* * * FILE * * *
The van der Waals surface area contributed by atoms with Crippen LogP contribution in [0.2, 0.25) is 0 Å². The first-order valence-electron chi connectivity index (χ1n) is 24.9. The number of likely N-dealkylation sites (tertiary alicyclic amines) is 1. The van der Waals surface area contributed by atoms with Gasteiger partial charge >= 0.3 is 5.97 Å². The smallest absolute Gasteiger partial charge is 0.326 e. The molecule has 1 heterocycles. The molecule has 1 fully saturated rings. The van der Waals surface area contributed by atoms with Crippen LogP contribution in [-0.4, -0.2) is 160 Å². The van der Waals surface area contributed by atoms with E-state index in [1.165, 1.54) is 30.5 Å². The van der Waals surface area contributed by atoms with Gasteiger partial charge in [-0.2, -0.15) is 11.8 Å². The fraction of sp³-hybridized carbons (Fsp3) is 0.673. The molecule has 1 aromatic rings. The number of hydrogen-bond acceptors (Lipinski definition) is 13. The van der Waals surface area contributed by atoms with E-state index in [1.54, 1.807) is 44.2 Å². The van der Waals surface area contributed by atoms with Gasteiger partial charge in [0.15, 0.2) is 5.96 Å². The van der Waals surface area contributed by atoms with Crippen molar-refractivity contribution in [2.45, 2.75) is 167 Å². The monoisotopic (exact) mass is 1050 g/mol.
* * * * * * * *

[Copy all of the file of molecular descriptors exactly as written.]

The van der Waals surface area contributed by atoms with Crippen LogP contribution in [0.2, 0.25) is 0 Å². The first-order valence-electron chi connectivity index (χ1n) is 24.9. The number of likely N-dealkylation sites (tertiary alicyclic amines) is 1. The van der Waals surface area contributed by atoms with Gasteiger partial charge >= 0.3 is 5.97 Å². The smallest absolute Gasteiger partial charge is 0.326 e. The molecule has 1 heterocycles. The molecule has 1 fully saturated rings. The van der Waals surface area contributed by atoms with Crippen LogP contribution in [-0.4, -0.2) is 160 Å². The van der Waals surface area contributed by atoms with E-state index in [1.165, 1.54) is 30.5 Å². The van der Waals surface area contributed by atoms with Gasteiger partial charge in [-0.2, -0.15) is 11.8 Å². The fraction of sp³-hybridized carbons (Fsp3) is 0.673. The molecule has 1 aromatic rings. The number of hydrogen-bond acceptors (Lipinski definition) is 13. The van der Waals surface area contributed by atoms with E-state index in [1.54, 1.807) is 44.2 Å². The van der Waals surface area contributed by atoms with Gasteiger partial charge in [0.15, 0.2) is 5.96 Å². The van der Waals surface area contributed by atoms with Crippen molar-refractivity contribution in [2.45, 2.75) is 167 Å². The monoisotopic (exact) mass is 1050 g/mol.